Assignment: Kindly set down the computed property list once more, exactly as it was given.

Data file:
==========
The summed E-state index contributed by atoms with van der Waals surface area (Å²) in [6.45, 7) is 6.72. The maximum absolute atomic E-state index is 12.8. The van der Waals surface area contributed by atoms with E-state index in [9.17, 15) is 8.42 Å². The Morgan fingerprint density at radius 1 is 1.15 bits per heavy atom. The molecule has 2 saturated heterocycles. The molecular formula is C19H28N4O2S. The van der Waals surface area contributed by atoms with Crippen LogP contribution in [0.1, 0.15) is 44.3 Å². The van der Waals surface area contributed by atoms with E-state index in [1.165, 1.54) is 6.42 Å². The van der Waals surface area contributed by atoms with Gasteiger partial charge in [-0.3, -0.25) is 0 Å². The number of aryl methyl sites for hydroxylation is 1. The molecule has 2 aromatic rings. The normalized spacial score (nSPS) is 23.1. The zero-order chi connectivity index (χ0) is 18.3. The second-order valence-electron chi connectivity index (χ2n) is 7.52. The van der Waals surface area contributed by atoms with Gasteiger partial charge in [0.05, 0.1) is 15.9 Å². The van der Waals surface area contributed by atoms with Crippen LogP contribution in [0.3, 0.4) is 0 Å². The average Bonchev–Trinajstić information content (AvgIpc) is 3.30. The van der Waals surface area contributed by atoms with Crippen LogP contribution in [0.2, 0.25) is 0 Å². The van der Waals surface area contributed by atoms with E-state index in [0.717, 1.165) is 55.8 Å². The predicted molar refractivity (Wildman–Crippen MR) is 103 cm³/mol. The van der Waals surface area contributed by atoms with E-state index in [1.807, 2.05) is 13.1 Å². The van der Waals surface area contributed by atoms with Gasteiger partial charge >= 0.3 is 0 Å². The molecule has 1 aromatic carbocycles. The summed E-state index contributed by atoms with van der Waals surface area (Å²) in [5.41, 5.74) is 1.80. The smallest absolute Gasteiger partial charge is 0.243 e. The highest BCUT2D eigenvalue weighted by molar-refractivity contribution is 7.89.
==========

The summed E-state index contributed by atoms with van der Waals surface area (Å²) in [6.45, 7) is 6.72. The maximum absolute atomic E-state index is 12.8. The van der Waals surface area contributed by atoms with E-state index in [9.17, 15) is 8.42 Å². The Morgan fingerprint density at radius 1 is 1.15 bits per heavy atom. The molecule has 2 saturated heterocycles. The molecular formula is C19H28N4O2S. The van der Waals surface area contributed by atoms with Crippen LogP contribution in [0.1, 0.15) is 44.3 Å². The van der Waals surface area contributed by atoms with E-state index in [1.165, 1.54) is 6.42 Å². The van der Waals surface area contributed by atoms with Gasteiger partial charge in [-0.3, -0.25) is 0 Å². The number of aryl methyl sites for hydroxylation is 1. The molecule has 2 aromatic rings. The normalized spacial score (nSPS) is 23.1. The zero-order chi connectivity index (χ0) is 18.3. The second-order valence-electron chi connectivity index (χ2n) is 7.52. The van der Waals surface area contributed by atoms with Gasteiger partial charge in [0.05, 0.1) is 15.9 Å². The van der Waals surface area contributed by atoms with Crippen LogP contribution in [0.3, 0.4) is 0 Å². The average Bonchev–Trinajstić information content (AvgIpc) is 3.30. The van der Waals surface area contributed by atoms with Crippen LogP contribution in [0.2, 0.25) is 0 Å². The van der Waals surface area contributed by atoms with E-state index in [0.717, 1.165) is 55.8 Å². The predicted molar refractivity (Wildman–Crippen MR) is 103 cm³/mol. The van der Waals surface area contributed by atoms with E-state index in [1.807, 2.05) is 13.1 Å². The van der Waals surface area contributed by atoms with Gasteiger partial charge >= 0.3 is 0 Å². The molecule has 1 aromatic carbocycles. The summed E-state index contributed by atoms with van der Waals surface area (Å²) in [5.41, 5.74) is 1.80. The smallest absolute Gasteiger partial charge is 0.243 e. The highest BCUT2D eigenvalue weighted by molar-refractivity contribution is 7.89.